Russian President, Dimitri Medvedev on Monday became the first Russian leader to visit the disputed Kuril Islands that lie north of Hokkaido, Japan.
Medvedev’s visit has sparked a fresh debate over the ownership of the disputed islands. The Kurils are part of an archipelago that stretches from the southern tip of the Kamchatka Peninsula in eastern Russia to Japan’s northernmost island, Hokkaido. The remote islands are home to only around 20,000 people, but grant access to prize fisheries and promising oil and gas fields.
Japanese Prime Minister, Naoto Kan called the trip “regrettable.” Separately, Japanese Foreign Minister, Seiji Maehara had previously warned that any visit would “hurt the feelings of the Japanese people.”
During the trip, Medvedev visited a kindergarten, a power station and a fishery, promising greater investment in the region. He said, while visiting a family on the island, “We want people to remain here. Development is important here. We will definitely be investing money here.” Later, Medvedev commented ,“There are so many beautiful places in Russia!”on his TwitPic page, under a photograph he had taken during his visit to the island.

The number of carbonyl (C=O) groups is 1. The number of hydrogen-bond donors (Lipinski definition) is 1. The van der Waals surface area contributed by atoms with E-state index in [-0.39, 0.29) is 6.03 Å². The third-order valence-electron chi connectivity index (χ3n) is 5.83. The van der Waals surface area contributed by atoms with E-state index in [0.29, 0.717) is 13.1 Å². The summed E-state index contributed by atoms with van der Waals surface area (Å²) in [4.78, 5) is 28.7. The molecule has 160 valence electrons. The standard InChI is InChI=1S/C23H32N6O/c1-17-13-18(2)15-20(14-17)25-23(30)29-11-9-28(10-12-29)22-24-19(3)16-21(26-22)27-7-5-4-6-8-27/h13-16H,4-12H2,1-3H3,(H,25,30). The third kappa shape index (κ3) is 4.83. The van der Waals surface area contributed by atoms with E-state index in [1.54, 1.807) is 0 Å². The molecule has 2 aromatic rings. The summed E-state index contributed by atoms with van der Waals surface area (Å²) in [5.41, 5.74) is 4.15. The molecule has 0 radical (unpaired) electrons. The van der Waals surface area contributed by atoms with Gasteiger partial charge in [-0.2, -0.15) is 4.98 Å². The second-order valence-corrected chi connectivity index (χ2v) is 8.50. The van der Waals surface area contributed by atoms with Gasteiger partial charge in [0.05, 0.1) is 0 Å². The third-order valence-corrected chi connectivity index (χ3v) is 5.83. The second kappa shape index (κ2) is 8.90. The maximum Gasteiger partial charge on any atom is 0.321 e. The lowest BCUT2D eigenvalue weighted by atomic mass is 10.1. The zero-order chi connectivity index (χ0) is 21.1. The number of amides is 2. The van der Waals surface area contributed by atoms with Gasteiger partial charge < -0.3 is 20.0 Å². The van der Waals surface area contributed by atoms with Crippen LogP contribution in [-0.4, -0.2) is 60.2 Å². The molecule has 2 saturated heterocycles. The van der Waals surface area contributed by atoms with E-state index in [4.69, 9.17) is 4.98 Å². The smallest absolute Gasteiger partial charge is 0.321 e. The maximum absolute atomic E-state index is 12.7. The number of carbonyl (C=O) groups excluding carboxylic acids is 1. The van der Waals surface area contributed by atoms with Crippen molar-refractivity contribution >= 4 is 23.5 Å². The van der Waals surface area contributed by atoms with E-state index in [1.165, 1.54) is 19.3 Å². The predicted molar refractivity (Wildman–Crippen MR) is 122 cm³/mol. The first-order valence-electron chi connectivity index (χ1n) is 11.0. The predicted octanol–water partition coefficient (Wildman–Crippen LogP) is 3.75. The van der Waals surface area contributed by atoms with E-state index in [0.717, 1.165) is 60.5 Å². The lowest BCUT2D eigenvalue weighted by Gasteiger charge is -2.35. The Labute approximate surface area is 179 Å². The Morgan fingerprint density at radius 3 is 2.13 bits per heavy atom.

Diplomatic ties between Japan and Russia have been temporarily severed as Japan recalled its ambassador from Moscow. In response to the Japanese recalling their ambassador, Russian Foreign Minister Sergei Lavrov, claimed Tokyo’s “strong reaction was unacceptable.” He continued, “I don’t think we plan any steps on our side because we never undertook anything that would worsen our relations with Japan,”
Russia has been left confused by the Japanese response. “It is our land,” said Mr. Lavrov, who promised to summon Tokyo’s ambassador to a personal meeting in Moscow “to once again confirm our position with all clarity and lack of ambiguity.”
Medvedev’s visit comes only weeks before the Asia Pacific Economic Co-Operation summit being held in Japan. Medvedev is due to meet Japanese Prime Minister, Naoto Kan. When asked if this meeting will still go ahead, Japanese foreign minister, Maehara commented, “We will say what we ought to say, but our intention to aim for settling the territorial dispute with Russia and conclude a bilateral peace treaty to boost our two nations’ economic ties remains unchanged.”
Economic ties could be at stake over the dispute. Japanese Economic Minister, Banri Kaieda commented, “Japan and Russia have deep ties when it comes to energy and natural resources development”.